If you’re an entrepreneur, you’ll undoubtedly have gone on – or you’re still going on – the journey of figuring out what sets you apart from your competitors and how to go about selling yourself in business.
You may also be muddling along, trying to get everything together, but you don’t have any proper goals in place. Well, once upon a time, that was me.
In this post, I’m going to give you a starter to my thoughts on selling yourself in business and how we grew the business so we could get MORE prospects through the door. This will differ from business to business, so I’m simply sharing my story.
So, let’s get straight into it – read on for the next chapter of the Diary of an Entrepreneur!
You can’t survive without clients – and there are plenty out there
People often have the misconception that there just aren’t enough clients out there who are interested in their services. For the most part, that’s absolute nonsense. There are plenty of businesses, and plenty of people WITHIN businesses, that want the products and services that you’re supplying.
When it comes to selling yourself in business, we’ve been in many situations before where we’re pitching against competitors. Fortunately, though, I wouldn’t say that’s where most of our revenue comes from. It’s a dark art and it’s difficult.
We’ve won a small percentage (though a significant percentage for us), but you’re potentially up against 40 other agencies – some who have had way more experience than you, just because they’ve been at it a lot longer, they’ve got a bigger team and they have more resources. So, we try to avoid pitching at the moment.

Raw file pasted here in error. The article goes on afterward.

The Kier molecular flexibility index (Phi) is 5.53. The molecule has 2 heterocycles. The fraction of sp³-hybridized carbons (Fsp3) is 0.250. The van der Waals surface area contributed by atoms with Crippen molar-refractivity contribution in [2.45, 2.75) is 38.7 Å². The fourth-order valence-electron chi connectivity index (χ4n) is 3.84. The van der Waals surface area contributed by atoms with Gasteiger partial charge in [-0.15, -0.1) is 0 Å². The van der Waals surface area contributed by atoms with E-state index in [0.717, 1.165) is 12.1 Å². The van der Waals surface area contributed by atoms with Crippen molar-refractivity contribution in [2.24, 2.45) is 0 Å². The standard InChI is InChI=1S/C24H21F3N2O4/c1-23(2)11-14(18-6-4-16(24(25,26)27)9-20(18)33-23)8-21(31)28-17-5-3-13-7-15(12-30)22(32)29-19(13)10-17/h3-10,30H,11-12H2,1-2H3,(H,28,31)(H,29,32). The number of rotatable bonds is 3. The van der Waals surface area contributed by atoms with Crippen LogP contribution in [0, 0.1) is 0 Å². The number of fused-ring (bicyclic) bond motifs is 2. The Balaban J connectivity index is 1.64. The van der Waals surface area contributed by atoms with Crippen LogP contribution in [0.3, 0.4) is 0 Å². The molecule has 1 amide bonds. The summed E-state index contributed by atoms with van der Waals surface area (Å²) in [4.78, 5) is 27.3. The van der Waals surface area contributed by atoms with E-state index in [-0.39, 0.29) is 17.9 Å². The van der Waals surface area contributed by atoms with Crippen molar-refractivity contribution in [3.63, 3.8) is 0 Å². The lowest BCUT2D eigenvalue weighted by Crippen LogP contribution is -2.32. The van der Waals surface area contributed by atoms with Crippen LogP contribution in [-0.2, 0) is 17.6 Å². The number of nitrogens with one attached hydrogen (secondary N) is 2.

‘What’s your USP (Unique Selling Point)?’
It always bugs me when people ask this question, because 99.9% of answers will fill that hole with something meaningless. You’ll make stuff up that you know the other person wants to hear.
The truth is, our USP is the fact that we’re there in that moment, having a conversation with the prospect. They know our USP better than we do, because they – the prospect – found us amongst a sea of video production agencies.
Let’s be honest: our USP is our people. There’s only one of me, our Lead Editor Luke, our Production Director Saxon, and so on. We’re all unique! That is our USP. However, getting that across without sounding like I’m trying to cop out of answering the question is really difficult.
The reason I’m sharing this is because it’s cropped up often before, and I’ve always stumbled on it. In video production, it’s really hard to specify your USP because video agencies all have the same things. We’ve all got the same kind of cameras, staff, processes and cool content.
Furthermore, I think it’s more important to know about your VALUE PROPOSITION when selling yourself in business.
Ask instead, ‘What’s your value proposition?’
Your USP is basically your value proposition in disguise. As a business, you need to know what that is.
We’re constantly working on and tweaking ours. It’s not perfect at the moment, because we do a lot of things for a lot of people, and getting that into a succinct, short sentence is really difficult.
The value proposition is: What problem do we solve – and how can we solve it for YOUR business?
What’s more, you need to have a few different versions of your value proposition when selling yourself in business:
- Fitting it into just a few words.
- Fitting it into a sentence.
- Finally, a few sentences – your 15-second elevator pitch that you can use verbally or on your website or social media.
Growing the marketing side of the business